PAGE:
This is a list of compositions by George Gershwin , a Broadway songwriter and a classical composer. His works are grouped thematically in this list, and in chronological order according to the dates of compositions in the same group. Note: All works are musicals produced on Broadway unless specified otherwise.
Rhapsody in Blue (1924)
George Gershwin is one of the most important American composers of the 20th century. Eventually, he followed the example of his role model, Irving Berlin, and started composing his own music. Gershwin is known as a major jazz innovator, and Amy C. The term does not appear in the title of any of his works. It is really a conglomeration of many things … Ragtime, the blues, classicist and spiritual … An entire composition in jazz could not live.
Other works for orchestra
American composer George Gershwin was eminently successful in popular music, as well as in the classical field with several concert works and an opera that have become standards in the contemporary repertory. George Gershwin played a prominent role in one of the most colorful eras of American popular music: the so-called age of Tin Pan Alley — roughly — when popular music became big business. The musical theater and the private parlor rang with the sounds of ragtime, romantic ballads, and comedy songs. Talented composers such as Gershwin, Irving Berlin, and Jerome Kern, among dozens of lesser figures, fed this lucrative music-making machine and flourished. He began writing his own songs about this time mostly with lyricist Irving Caesar , none of which his employer was interested in publishing. Gershwin also began to get a few songs set into current musical shows, a common practice of the day. By he had shown enough promise to be hired by Harms, Inc.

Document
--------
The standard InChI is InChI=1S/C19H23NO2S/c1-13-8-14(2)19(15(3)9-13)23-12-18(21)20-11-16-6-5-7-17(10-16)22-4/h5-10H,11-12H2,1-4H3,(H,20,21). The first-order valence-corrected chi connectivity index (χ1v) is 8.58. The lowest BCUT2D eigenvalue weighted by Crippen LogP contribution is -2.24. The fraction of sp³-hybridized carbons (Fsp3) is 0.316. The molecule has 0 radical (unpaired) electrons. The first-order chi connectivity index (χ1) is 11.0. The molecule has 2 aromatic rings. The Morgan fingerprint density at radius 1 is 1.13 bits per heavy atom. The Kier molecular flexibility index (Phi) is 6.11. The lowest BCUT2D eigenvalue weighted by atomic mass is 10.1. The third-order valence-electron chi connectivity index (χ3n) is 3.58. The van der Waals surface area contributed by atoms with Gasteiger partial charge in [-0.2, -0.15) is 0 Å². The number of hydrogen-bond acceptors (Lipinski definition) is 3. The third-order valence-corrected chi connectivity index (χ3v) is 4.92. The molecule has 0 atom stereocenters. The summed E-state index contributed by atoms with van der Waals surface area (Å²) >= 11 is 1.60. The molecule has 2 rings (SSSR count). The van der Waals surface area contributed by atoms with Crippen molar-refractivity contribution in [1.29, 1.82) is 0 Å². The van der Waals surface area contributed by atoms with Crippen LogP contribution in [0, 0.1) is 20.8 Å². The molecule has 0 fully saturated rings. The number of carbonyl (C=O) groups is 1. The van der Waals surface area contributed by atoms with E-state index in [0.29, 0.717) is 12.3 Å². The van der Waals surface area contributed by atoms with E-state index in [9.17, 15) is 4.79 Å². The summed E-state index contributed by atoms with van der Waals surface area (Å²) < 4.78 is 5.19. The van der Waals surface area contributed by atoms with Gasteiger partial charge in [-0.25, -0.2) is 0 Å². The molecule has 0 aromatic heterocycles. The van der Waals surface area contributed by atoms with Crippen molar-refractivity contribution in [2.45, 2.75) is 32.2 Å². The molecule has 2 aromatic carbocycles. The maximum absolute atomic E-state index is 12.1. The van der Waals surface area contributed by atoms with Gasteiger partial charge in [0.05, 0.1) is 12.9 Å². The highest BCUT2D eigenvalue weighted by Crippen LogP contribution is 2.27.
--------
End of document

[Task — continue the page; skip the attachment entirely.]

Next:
Sound On Off. Music and lyrics by George Gershwin and Ira Gershwin. Book by Craig Lucas. Given its origins in a movie that celebrated dance and a director who came to prominence as a choreographer, the new adaptation is, not surprisingly, a paean to movement as an expressive element, from the opening sequence depicting the liberation of Paris to scenes that suddenly erupt in dance, to the modernist title ballet near the end.